Monday, September 26, 2011

Crazy Yoga & a New Endo (That isn't Crazy!)

Today I continued the workout plan since Sunday I was back home celebrating 5 birthdays including mine, yes, yes it was in August shhh!   Anyways, after all the cheesecake and snacks I had to get back into the flow of things come Monday.   I had left my agenda in London so I was pretty much hoping that by the time I arrived back to the apartment, my class hadn't begun.   Which it hadn't - I had written down that I wanted to do stretch yoga followed by cycle.

So, I got ready to go and felt good about it too.  After standing in a huge line to get into a yoga class of 70 people I realized that this yoga was not going to be the average find your chee type class.  The teacher was crazy to say the least, very energetic however.  After explaining her to my roommates they instantly knew who I was talking about and we laughed as we demonstrated the sun salutation that she did in 2 seconds...fastest move in the entire world.  I didn't get too much peace in this class; however, it was fun and I did use my ab muscles not only to plank, but to laugh.

Since cycle followed right after yoga, there were no bikes left by the time I put my mat away. So, I learned that I can't schedule back to back classes!

Previous to crazy yoga I met my new endocrinologist. She was really nice and really took many things into consideration which I liked.  I wasn't used to an endocrinologist taking such interest in me, for once I can say, I really enjoyed that appointment.   I know so many diabetics that have had bad experiences or felt that they were not in good hands, but from my experience today I feel like I will be enjoying my visits with her.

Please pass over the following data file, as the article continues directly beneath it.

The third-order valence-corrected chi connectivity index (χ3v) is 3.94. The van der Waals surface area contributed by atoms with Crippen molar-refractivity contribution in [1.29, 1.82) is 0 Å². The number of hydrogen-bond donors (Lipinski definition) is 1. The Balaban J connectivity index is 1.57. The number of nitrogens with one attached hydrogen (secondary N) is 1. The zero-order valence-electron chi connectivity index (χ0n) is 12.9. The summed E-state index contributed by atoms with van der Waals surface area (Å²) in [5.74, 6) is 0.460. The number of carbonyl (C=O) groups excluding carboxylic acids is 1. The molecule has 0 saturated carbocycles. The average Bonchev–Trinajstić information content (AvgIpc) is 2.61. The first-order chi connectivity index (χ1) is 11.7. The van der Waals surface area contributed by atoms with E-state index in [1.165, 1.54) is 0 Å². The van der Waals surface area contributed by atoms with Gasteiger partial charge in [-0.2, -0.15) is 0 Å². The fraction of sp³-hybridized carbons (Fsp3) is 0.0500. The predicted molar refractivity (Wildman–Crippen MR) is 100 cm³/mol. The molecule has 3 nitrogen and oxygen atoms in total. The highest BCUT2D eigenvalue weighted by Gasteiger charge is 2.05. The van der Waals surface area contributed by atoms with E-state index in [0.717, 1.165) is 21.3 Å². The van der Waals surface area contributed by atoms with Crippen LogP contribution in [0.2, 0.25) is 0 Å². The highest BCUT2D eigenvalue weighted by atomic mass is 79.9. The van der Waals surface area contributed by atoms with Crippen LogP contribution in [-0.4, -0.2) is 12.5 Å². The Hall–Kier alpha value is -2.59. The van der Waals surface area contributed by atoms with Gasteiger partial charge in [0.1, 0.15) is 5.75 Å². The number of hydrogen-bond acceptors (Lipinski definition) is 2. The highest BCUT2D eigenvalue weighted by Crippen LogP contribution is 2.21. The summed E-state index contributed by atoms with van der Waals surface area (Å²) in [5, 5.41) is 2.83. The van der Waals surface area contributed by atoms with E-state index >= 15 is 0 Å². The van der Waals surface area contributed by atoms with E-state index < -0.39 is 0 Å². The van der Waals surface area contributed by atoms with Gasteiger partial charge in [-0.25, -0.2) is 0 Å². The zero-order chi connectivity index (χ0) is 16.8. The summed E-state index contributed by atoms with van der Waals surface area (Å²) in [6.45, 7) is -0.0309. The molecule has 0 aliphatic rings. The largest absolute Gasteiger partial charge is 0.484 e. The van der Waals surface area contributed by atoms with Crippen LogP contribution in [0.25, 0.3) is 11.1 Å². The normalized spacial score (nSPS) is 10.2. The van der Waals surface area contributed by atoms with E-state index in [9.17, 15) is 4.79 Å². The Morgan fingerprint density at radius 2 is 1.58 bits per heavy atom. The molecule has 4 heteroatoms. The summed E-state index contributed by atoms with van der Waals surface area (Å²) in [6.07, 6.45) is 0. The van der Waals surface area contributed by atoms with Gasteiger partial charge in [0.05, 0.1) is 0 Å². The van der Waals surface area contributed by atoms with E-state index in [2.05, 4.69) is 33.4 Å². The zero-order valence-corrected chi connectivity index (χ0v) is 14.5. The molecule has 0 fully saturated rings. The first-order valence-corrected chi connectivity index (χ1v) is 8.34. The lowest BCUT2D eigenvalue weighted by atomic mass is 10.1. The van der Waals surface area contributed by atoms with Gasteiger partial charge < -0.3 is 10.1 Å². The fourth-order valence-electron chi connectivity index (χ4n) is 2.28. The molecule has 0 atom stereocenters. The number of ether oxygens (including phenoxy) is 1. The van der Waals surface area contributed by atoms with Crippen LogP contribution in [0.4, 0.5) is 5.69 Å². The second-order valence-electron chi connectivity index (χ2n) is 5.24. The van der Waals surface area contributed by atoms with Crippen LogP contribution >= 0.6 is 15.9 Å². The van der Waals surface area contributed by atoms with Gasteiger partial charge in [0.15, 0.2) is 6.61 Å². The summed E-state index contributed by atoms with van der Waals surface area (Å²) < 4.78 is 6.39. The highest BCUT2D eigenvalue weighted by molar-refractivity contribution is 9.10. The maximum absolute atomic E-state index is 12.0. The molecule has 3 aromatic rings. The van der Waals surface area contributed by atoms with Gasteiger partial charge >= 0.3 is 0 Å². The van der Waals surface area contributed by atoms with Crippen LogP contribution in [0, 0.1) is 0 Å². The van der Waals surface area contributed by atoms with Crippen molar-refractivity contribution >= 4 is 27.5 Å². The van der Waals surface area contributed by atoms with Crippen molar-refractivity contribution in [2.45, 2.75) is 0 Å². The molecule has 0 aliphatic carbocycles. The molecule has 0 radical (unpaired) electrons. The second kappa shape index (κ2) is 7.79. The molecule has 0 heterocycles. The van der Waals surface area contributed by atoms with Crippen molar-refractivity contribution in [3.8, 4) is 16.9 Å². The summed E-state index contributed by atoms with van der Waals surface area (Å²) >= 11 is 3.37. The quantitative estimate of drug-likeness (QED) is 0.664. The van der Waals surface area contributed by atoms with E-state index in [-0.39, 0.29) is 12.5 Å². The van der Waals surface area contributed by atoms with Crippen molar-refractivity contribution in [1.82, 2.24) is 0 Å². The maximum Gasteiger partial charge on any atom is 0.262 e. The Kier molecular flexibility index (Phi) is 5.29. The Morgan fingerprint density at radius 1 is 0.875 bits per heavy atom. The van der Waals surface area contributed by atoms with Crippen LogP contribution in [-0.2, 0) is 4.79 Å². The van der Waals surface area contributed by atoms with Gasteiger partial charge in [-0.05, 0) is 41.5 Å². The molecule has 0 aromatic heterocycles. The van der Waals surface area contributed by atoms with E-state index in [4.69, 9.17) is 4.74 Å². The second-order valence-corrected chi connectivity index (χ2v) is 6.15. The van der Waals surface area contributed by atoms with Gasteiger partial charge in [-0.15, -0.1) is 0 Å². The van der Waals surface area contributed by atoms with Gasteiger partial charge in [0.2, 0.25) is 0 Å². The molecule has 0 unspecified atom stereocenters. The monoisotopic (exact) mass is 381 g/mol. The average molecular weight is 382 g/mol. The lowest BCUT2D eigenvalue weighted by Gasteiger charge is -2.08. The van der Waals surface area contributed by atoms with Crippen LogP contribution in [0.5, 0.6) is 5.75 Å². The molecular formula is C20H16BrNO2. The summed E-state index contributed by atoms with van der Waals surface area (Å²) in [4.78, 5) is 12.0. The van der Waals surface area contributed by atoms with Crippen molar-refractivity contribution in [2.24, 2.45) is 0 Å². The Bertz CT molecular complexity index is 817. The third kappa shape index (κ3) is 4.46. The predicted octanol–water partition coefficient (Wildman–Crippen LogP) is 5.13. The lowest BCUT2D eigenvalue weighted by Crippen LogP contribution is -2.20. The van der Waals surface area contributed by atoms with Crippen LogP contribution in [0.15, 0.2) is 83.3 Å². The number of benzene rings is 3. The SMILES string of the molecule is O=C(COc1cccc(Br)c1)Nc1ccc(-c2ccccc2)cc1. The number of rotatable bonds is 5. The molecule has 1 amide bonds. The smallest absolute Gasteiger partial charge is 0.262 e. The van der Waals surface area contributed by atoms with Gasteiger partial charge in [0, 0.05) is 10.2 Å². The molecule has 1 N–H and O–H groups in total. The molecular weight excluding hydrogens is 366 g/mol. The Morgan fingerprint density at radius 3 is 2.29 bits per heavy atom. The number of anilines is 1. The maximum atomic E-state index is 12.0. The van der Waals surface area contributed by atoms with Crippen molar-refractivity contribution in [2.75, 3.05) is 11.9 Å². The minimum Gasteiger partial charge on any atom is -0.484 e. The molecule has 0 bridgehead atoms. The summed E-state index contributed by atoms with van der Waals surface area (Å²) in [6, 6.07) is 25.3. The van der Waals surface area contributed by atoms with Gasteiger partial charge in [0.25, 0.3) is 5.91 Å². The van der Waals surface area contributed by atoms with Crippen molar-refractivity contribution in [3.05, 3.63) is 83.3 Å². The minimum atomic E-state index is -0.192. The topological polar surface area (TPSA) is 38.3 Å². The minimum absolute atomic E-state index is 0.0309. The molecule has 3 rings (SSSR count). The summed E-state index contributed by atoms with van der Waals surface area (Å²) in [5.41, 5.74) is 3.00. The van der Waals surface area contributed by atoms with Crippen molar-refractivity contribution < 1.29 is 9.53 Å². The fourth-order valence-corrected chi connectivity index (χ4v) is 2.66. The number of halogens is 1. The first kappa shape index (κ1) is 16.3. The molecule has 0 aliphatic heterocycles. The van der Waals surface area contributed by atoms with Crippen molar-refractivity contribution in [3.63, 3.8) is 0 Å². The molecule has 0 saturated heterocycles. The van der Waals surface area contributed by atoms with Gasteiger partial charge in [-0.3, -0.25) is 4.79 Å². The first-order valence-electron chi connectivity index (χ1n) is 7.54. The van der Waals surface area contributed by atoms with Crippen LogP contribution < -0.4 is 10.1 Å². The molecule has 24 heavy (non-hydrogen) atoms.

Overall, today was a crazy day and to end with crazy yoga, I must admit made the day.  


Saturday, September 24, 2011

The Workout Plan

There was a time when diabetics were instructed to do nothing.  We were pretty much summoned to our couches.  But now we can do whatever we want and we are practically limitless when it comes down to it. I wasn't always a super active person pre-diabetes.  The fact that I am super uncoordinated played into this, no one can enjoy a hip hop class when you are always two steps behind and going left instead of right.  

As far as sports I never really had the skill to hit a ball or to know when to hit the ball in fact.   I did participate in gym class; however, and tried my best when it came down to it, but overall the idea of physical activity was almost like a threat.  Just before I was diagnosed officially I began working out intensely at the gym and realized that say, running on a treadmill or using a machine was much different than crip walking across a studio.

I began really enjoying biking and running and just being active.  Once I was diagnosed with diabetes I had no idea if this was possible to continue. However, that wonder only lasted a couple hours after being shown the Connected in Motion website that showed a person canoeing on the home page.  

Since being diagnosed I have gone above and beyond what I physically thought possible for myself. I am not an athlete or a dancer, nor am I physically built; however, I feel good.    Yesterday I went into the  Western University gym for the first time to do a cardio ball class and today I did a beginner step class.  I plan to do a class at least 5-6 times a week and make sure that I tell you about them to encourage myself.

Cardio ball was actually really fun. We all had this big exercise balls  and got to bounce, roll, throw and dribble them across the studio floors.  Step class, although beginner seemed like it was going to be the end of me, especially because I was feeling the cardio ball class in my legs and arms.    There is a lot of great classes that are offered and I plan to tell you about all of them!

Pft, diabetes better keep up.


Thursday, September 22, 2011

No One Can See

For me diabetes has become a part of who I am and something that I feel the need to share with the people around me.  I wouldn't say that I am totally in your face, "I HAVE DIABETES," but it is definitely something that I don't hide from the people around me.  I have never felt embarrassed about my diabetes surprisingly. In fact I think I had more anxiety growing up with a birth mark on my left leg than I ever did with diabetes.  I remember taking swimming lessons and covering my hand over my birth mark until we were emerged in the water (we are talking about a birth mark the size of maybe a nickel)  But now, I wear a visible pump (the size of a pager) and I swing it around, make jokes about it and hold it up for the occasional picture.